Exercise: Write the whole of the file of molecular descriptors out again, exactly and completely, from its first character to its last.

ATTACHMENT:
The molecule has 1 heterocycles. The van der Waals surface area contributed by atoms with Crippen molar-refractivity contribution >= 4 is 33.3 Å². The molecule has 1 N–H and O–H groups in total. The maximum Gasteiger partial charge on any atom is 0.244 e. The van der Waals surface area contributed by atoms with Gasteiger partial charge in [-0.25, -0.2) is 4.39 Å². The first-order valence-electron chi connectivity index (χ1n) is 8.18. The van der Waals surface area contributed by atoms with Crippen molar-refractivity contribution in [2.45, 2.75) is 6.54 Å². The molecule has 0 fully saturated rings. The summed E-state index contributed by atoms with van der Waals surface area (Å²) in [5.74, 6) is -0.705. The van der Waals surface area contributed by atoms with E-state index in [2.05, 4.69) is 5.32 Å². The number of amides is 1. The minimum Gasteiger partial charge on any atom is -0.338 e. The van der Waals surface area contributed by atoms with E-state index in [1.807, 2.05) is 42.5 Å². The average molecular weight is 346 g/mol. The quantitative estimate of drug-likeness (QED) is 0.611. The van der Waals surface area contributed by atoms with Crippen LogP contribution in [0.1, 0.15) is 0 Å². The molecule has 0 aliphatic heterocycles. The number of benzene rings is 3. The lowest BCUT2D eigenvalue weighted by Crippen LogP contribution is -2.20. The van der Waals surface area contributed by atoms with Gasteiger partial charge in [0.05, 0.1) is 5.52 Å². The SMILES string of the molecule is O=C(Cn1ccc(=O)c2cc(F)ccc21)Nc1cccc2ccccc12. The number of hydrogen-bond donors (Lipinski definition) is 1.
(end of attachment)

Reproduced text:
The molecule has 1 heterocycles. The van der Waals surface area contributed by atoms with Crippen molar-refractivity contribution >= 4 is 33.3 Å². The molecule has 1 N–H and O–H groups in total. The maximum Gasteiger partial charge on any atom is 0.244 e. The van der Waals surface area contributed by atoms with Gasteiger partial charge in [-0.25, -0.2) is 4.39 Å². The first-order valence-electron chi connectivity index (χ1n) is 8.18. The van der Waals surface area contributed by atoms with Crippen molar-refractivity contribution in [2.45, 2.75) is 6.54 Å². The molecule has 0 fully saturated rings. The summed E-state index contributed by atoms with van der Waals surface area (Å²) in [5.74, 6) is -0.705. The van der Waals surface area contributed by atoms with E-state index in [2.05, 4.69) is 5.32 Å². The number of amides is 1. The minimum Gasteiger partial charge on any atom is -0.338 e. The van der Waals surface area contributed by atoms with E-state index in [1.807, 2.05) is 42.5 Å². The average molecular weight is 346 g/mol. The quantitative estimate of drug-likeness (QED) is 0.611. The van der Waals surface area contributed by atoms with Crippen LogP contribution in [0.1, 0.15) is 0 Å². The molecule has 0 aliphatic heterocycles. The number of benzene rings is 3. The lowest BCUT2D eigenvalue weighted by Crippen LogP contribution is -2.20. The van der Waals surface area contributed by atoms with Gasteiger partial charge in [0.05, 0.1) is 5.52 Å². The SMILES string of the molecule is O=C(Cn1ccc(=O)c2cc(F)ccc21)Nc1cccc2ccccc12. The number of hydrogen-bond donors (Lipinski definition) is 1.